Setting Up Your Binocular Harness System
Setting Up Your Binocular Harness System
Over the years I've learned there are two types of gear: purposeful and snake oil. Stay away from snake oil and cling to purposeful builds that are functional, durable, and capable of boosting your success — items like Leupold’s Pro Guide Binocular Harness 2 and Pro Guide Rangefinder Pouch.
The way we tote our binos has evolved dramatically over the past three decades. When I first started hunting at 10, my binoculars swung on a single strap around my neck. I remember tucking them inside my coat and holding them down with my free hand when covering the country. It was a terrible system.
Things got better. Manufacturers started producing nylon chest straps that anchored binoculars via a pair of loops or hooks that attached to the left and right tubes. With two points of contact and a chest-harness system, traversing terrain while wearing glass got much easier. Still, problems arose. The binoculars were constantly exposed to the elements, and eyecups would fill with dirt, grass, pine needles, etc. Another problem was the elasticity of the nylon. It worked great for a while, but it was inevitable that binos that once clung to the chest area eventually hung down around the belly after a season or two.
PRO GUIDE BINOCULAR HARNESS 2
Today, all bino-tote problems have been solved thanks to innovative bino harnesses like Leupold’s Pro Guide Binocular Harness 2. Systems like this keep your pricey glass in a padded compartment lined with soft fleece, and access to the case takes only a flip of the wrist. A trio of no-noise magnets line the flap and back panel, which keep the binoculars safely inside, and accessing them takes zero effort. The front flap drops down and out of the way when opened, making your glass easily accessible. One-handed operation is all that’s required, and the mesh straps and back panel, which is also a pocket, promise ventilation and comfort.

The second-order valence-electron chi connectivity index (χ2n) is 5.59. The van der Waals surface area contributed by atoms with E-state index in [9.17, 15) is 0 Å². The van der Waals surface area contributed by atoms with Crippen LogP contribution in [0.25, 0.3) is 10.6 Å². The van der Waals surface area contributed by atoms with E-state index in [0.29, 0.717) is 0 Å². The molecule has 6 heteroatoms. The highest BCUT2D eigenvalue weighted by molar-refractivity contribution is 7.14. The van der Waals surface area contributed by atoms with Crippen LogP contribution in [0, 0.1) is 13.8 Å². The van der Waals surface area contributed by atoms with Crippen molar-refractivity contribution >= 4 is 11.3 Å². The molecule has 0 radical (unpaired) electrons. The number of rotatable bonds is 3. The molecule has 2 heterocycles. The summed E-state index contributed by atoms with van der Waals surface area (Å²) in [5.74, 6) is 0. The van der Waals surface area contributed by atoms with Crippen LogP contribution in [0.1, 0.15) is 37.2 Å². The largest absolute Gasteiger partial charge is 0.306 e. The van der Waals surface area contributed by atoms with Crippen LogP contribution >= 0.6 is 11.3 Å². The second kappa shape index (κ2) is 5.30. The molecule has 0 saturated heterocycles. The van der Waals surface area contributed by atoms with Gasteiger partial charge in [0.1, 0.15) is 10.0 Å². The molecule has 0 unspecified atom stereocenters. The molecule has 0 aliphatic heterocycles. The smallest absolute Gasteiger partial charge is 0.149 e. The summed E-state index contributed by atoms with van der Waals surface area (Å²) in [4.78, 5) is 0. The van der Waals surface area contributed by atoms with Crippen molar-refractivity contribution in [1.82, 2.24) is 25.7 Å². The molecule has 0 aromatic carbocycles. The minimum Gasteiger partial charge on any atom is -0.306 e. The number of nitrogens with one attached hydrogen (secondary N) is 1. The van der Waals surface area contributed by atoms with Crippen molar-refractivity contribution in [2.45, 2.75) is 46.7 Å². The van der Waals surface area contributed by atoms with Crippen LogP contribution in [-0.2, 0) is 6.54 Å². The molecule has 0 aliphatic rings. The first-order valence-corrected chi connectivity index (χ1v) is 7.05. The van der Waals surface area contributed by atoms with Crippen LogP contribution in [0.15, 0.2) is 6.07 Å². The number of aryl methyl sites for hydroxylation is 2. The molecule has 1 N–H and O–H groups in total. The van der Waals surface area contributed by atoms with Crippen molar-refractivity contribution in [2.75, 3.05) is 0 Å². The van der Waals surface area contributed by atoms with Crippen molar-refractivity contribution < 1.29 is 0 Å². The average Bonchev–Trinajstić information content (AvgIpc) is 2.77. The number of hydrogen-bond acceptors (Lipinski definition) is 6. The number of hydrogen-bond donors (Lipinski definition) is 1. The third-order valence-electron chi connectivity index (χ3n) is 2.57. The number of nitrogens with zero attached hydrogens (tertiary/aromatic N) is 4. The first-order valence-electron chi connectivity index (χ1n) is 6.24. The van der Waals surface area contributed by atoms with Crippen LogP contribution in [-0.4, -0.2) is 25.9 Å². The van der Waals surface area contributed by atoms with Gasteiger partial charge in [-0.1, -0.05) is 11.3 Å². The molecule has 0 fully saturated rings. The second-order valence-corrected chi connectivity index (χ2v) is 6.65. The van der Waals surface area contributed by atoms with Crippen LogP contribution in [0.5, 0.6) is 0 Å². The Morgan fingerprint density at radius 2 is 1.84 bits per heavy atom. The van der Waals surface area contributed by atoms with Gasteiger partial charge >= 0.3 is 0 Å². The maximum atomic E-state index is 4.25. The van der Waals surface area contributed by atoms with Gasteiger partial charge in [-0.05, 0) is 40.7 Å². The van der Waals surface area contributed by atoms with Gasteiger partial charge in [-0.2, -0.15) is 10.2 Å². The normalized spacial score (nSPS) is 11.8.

The harness is a breeze to adjust, and obtaining a just-right chest and back fit takes seconds. Plus, you’ll love the purposeful elastic side pockets, which are great for wind checker powder or a cleaning brush. If you’re an archer and shoot a hand-held release, these pockets hold them perfectly too. Another win of the bino system is the front zippered elastic pocket. This is my go-to pocket for ear plugs, hex wrenches, a lighter, and other necessary gear.
The best news, though, is we’re far from done. Bowhunters and rifle hunters alike have struggled for ways to tote their rangefinder. During my tenure in the woods, I’ve tried everything from a nylon lanyard crafted by my daughter to manufactured models to jerry-rigged home projects.
PRO GUIDE RANGEFINDER POUCH
Enter Leupold’s Pro Guide Rangefinder Pouch. This rangefinder pouch is bulletproof and the perfect accessory for your Pro Guide Harness 2. It utilizes the same silent magnet system as the bino harness too. Pouch attachment is easy, and you can place it on the left or right of the lower bino straps just in front of either female buckle. The pouch has an open-loop design on the back so you can slide the bino harness straps through, or you can unbuckle the open-loop on the pouch and attach it that way.
When opened, the flap attaches to another magnet in the lower pouch, which means there is no interference with the flap when you need to get to your rangefinder. I’ve used other rangefinder pouches, and this feature is second to none. Why? The last thing you want when things are getting serious and the moment of truth is upon you is to be fighting your rangefinder pouch and fumbling to free your rangefinder. The Pro Guide Rangefinder Pouch is roomy and will fit all current Leupold rangefinder models. Like the bino harness, the inside is a fleece-lined pillow for your pricy electronic measurement device.
A hunter I respect greatly and who has taught me how to be successful in the woods once told me, “The key to repeated success is to develop a system for everything — a system you can count on — one that won’t fail you.” I’ve found this in Leupold’s optic containment devices, and if you give them a go, you’ll feel the same.